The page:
The move unlocks up to $50 billion in funds to fight the outbreak, which has hit Seattle area hard and is now bearing down on New York.
“We will overcome the threat of the virus,” Trump said in an address from the Rose Garden at the White House. He said every state would set up emergency operations centers while hospitals will prepare for more cases.
With him at the Rose Garden ceremony were key executives of Walmart Inc., Target Corp., Walgreens and CVS.
Trump said Google is also helping develop a web site to help determine who will need to get tested for COVID-19, dedicating 1,700 engineers to the effort.
Drive-through testing facilities will be set up — something retail is helping with.
Doug McMillon, chief executive officer of Walmart, said the retailer would do “everything it can” to help and that a portion of the company’s parking lots would be used for people wanting to get tested.
Brian Cornell, ceo of Target, noted the retailers would normally be viewed as competitors. “Today, we’re focused on a common competitor and that’s the spread of the coronavirus.”
This week, the World Health Organization declared COVID-19 a pandemic. Together with increase in cases, that ushered in an intense new phase to the outbreak in the U.S., where life has started to radically change for millions.
If COVID-19, which first disrupted China, didn’t feel real in the U.S. before, it does now.
The emergency declaration comes after Trump downplayed the threat of the coronavirus for weeks. But clearly he is now in motion and looking to get ahead of the crisis, especially after his address to the nation Wednesday night. During the address he unilaterally banned travel from Europe and sowed confusion and worry, contributing to the worst stock market decline in over 30 years on Thursday.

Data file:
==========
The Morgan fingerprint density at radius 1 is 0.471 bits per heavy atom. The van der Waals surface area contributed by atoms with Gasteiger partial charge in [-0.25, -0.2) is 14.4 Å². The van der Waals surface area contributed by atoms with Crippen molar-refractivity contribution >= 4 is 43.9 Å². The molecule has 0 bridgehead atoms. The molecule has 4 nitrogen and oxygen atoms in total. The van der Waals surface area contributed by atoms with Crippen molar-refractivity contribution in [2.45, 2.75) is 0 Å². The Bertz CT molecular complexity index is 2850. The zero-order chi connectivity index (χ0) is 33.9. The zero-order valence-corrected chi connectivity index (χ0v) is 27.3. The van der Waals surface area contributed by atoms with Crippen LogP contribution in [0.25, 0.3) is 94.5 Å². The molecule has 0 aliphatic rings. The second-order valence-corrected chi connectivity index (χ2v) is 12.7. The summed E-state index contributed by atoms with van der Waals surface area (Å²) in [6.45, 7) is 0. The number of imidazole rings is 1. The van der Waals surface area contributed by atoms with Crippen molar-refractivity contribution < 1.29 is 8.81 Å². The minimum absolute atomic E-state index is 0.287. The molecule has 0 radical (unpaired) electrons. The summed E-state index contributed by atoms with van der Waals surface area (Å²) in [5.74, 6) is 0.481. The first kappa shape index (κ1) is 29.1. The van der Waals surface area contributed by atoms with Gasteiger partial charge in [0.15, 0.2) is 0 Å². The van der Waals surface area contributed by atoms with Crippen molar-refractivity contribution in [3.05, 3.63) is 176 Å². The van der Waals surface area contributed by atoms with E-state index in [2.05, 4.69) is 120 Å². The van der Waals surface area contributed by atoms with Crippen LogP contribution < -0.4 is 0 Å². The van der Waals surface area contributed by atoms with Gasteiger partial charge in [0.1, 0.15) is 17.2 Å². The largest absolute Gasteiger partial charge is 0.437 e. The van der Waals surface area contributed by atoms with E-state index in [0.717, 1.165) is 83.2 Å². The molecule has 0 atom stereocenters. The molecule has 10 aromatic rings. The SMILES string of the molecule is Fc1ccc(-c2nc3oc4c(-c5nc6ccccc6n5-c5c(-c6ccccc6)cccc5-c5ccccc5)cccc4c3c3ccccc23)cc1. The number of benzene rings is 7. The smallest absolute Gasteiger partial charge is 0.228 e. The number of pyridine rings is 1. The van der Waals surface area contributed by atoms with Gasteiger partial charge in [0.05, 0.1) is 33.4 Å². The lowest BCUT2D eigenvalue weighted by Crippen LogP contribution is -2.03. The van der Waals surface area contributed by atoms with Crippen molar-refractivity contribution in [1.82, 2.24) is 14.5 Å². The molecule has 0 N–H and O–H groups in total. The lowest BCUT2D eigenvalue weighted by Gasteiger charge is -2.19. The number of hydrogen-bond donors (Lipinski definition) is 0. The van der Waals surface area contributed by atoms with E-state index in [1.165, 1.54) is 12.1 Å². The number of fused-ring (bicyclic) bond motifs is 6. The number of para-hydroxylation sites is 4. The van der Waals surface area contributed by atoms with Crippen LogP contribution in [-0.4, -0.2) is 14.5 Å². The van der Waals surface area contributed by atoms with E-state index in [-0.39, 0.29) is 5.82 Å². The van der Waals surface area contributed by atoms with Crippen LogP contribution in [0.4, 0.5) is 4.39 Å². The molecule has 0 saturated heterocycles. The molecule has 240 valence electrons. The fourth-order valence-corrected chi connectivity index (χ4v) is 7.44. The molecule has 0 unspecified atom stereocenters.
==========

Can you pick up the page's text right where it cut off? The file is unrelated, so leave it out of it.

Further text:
Governments around the world have been taking more-drastic steps to contend with the virus. Italy is virtually shut down, central banks are pumping more money into the system while more cities and states unlock emergency funds.
Declaring a state of emergency and invoking the Stafford Act gave the federal government authority to assist states as they cope with COVID-19.
The move opens up access to billions of dollars in disaster relief funds appropriated by Congress.
Under the act, the Federal Emergency Management Agency will coordinate where relief goes. Assistance ranges from direct federal services, grants and technical support, or reimbursements to states, according to a primer by the Association of State and Territorial Health Officials, which represents U.S. public health agencies.
The law also provides immediate support to individuals for housing and opens up grants to help reduce the hazard.
For retail there could be little relief.
The general focus in the hardest hit areas, including New York, is now on social distancing and reducing the density of crowds.
The National Basketball Association has hit pause on games, Broadway has gone dark, museums have closed and many people are working from home.
None of that bodes well for retail. Consumer confidence is falling and foot traffic in stores — beyond the mad rush to get canned goods and water — is slipping.
Retailers have been putting out more information about how they’re cleaning their stores and emphasizing health and safety, although consumers now are in hunker-down mode.
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